Selecting a CRM for the NDIS

Since the introduction of the NDIS, Community Service organisations have been very much aware of the need to manage their data collection using software solutions to simplify claims management and improve client support and audibility. The software industry has responded in part to these demands, and the usual wide range of stories have emerged including failed builds, incorrect scoping of needs and unrealistic expectations on both side of the equation.

Over a number of years the Community Services sector has made it really clear to our company that they need an end-to-end solution to address these issues. A CRM is part of this picture but not the only part.

Critical to business for Community Service organisations with often a highly mobile workforce, is a combination of online systems that capture time, services delivered, travel, case notes, incident information etc. This wide range of requirements demanded a complex solution or a combination of solutions, that involve not only client information, casenotes, care plan, NDIA claims etc within a CRM, but also rostering and timesheeting systems, payroll and accounting.

Many Community Service organisations have multiple systems already in place and varying configurations of these products. These products may vary greatly in quality, price and the terms and conditions. Some products may be mandated and there is no options about moving away from them. For many organisations the appearance of the NDIS has led them to review many of their systems to work out how to best incorporate an NDIS compliant client management solution to their existing range of software. The broader question of how the whole ecosystem of software products work together, is raised through seeking NDIS compliant CRM software.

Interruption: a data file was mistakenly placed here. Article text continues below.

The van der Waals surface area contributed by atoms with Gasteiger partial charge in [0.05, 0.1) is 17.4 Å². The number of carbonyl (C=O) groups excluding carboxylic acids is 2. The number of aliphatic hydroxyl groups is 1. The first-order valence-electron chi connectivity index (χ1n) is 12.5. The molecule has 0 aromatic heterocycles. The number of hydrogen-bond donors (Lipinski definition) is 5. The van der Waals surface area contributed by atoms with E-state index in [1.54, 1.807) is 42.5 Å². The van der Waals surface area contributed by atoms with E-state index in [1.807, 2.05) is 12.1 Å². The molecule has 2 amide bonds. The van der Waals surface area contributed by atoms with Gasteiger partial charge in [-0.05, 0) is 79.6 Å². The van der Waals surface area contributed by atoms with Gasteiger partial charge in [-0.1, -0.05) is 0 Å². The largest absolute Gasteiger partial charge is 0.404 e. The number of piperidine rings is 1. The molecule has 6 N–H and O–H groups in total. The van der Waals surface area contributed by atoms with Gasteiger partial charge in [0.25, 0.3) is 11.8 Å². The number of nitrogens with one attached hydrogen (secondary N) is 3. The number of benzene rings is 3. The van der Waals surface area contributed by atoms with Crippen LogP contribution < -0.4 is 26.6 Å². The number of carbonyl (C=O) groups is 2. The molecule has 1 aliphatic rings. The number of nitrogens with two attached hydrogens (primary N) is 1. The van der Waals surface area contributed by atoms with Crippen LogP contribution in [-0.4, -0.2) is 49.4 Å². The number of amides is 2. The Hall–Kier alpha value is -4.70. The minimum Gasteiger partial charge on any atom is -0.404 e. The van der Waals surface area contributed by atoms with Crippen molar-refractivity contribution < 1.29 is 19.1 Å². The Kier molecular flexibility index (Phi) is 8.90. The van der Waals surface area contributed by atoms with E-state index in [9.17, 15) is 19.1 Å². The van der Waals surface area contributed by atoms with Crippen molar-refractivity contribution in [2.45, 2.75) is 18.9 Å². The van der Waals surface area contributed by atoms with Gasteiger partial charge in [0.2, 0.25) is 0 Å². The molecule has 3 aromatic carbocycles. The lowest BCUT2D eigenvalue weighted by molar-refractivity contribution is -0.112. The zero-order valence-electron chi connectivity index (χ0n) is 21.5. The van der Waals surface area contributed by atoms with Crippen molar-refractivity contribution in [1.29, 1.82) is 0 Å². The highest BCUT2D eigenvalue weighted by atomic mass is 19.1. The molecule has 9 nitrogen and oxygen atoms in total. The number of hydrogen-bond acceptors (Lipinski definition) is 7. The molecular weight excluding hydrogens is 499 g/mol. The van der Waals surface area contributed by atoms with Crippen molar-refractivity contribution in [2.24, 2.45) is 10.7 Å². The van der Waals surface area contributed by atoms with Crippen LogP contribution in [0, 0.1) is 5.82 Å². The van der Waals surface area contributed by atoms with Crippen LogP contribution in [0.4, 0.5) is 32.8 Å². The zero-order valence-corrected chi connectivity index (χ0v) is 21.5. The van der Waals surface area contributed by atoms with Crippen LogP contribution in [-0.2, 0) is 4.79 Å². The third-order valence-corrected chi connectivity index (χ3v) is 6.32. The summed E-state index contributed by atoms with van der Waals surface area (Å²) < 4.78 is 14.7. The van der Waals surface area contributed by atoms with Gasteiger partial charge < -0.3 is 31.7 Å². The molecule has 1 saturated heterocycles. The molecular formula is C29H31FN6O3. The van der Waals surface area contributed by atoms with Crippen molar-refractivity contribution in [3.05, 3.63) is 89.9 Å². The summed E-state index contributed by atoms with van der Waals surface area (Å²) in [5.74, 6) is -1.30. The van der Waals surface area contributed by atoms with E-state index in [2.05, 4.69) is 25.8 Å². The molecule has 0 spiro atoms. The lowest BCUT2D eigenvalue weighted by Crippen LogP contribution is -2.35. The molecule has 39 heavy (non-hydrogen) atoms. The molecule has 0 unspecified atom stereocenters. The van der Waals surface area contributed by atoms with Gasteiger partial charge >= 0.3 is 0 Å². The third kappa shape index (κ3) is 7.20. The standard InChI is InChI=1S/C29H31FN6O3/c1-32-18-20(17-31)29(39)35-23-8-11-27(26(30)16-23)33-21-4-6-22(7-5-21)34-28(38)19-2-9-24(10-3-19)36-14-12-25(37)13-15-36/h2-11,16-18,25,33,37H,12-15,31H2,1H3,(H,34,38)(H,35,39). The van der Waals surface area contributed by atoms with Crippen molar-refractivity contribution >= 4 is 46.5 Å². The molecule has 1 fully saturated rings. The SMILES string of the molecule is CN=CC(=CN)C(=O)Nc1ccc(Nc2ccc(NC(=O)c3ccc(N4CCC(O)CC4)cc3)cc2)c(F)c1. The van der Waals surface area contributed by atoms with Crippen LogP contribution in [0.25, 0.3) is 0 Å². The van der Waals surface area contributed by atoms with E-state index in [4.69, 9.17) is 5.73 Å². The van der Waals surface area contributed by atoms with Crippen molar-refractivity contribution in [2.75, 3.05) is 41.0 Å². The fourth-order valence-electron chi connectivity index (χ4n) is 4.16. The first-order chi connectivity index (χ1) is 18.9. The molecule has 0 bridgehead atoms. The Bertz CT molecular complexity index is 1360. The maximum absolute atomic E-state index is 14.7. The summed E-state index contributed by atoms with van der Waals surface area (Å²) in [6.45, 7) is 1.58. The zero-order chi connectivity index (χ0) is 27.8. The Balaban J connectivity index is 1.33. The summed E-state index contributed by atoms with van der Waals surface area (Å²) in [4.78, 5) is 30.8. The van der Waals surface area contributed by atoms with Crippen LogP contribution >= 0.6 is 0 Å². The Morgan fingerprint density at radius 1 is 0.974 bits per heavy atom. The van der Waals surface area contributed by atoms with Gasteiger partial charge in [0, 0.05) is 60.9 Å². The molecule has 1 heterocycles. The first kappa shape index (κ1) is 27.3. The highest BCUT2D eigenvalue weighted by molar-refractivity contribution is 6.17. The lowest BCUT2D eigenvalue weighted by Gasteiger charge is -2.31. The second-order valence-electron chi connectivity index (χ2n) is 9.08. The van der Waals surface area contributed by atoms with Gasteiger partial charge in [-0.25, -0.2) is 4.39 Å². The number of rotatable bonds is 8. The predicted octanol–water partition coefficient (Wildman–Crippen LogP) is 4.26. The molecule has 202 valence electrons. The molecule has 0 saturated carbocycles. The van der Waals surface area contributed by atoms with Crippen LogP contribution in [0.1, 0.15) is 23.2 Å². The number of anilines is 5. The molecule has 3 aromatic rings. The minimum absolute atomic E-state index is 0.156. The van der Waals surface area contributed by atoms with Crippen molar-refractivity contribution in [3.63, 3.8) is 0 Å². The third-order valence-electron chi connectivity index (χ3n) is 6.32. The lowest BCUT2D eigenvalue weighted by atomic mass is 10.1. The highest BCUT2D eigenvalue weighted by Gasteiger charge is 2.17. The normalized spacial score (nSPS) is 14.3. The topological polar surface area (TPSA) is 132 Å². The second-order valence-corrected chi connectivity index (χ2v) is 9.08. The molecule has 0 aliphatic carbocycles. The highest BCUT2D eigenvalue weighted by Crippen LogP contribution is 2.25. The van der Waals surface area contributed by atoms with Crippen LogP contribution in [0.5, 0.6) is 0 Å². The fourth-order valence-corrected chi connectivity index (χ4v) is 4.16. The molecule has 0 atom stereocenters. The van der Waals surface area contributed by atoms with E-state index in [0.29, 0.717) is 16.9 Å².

Some simple questions which may help you quickly filter the sheep from the goats when selecting a NDIS compliant software provider:

  1. How many NDIS customers does the software provider have?
  2. How long have you been delivering NDIS services in Australia?
  3. How many failed NDIS builds have you been part of?
  4. What assistance can the software provider offer with integrating with other products?
  5. Can the provider supply two referees of other successful NDIS software implementations?
  6. Can the provider offer advice and support on your internal data management systems?
  7. Does the provider have other product offering, such as the Commonwealth Home Support Program (CHSP)?

Community Data Solutions hopes this information provides further reflection for organisations transitioning into the NDIS who are seeking to make important decisions for their business future which in part will rest more heavily now on good data managements models and software products.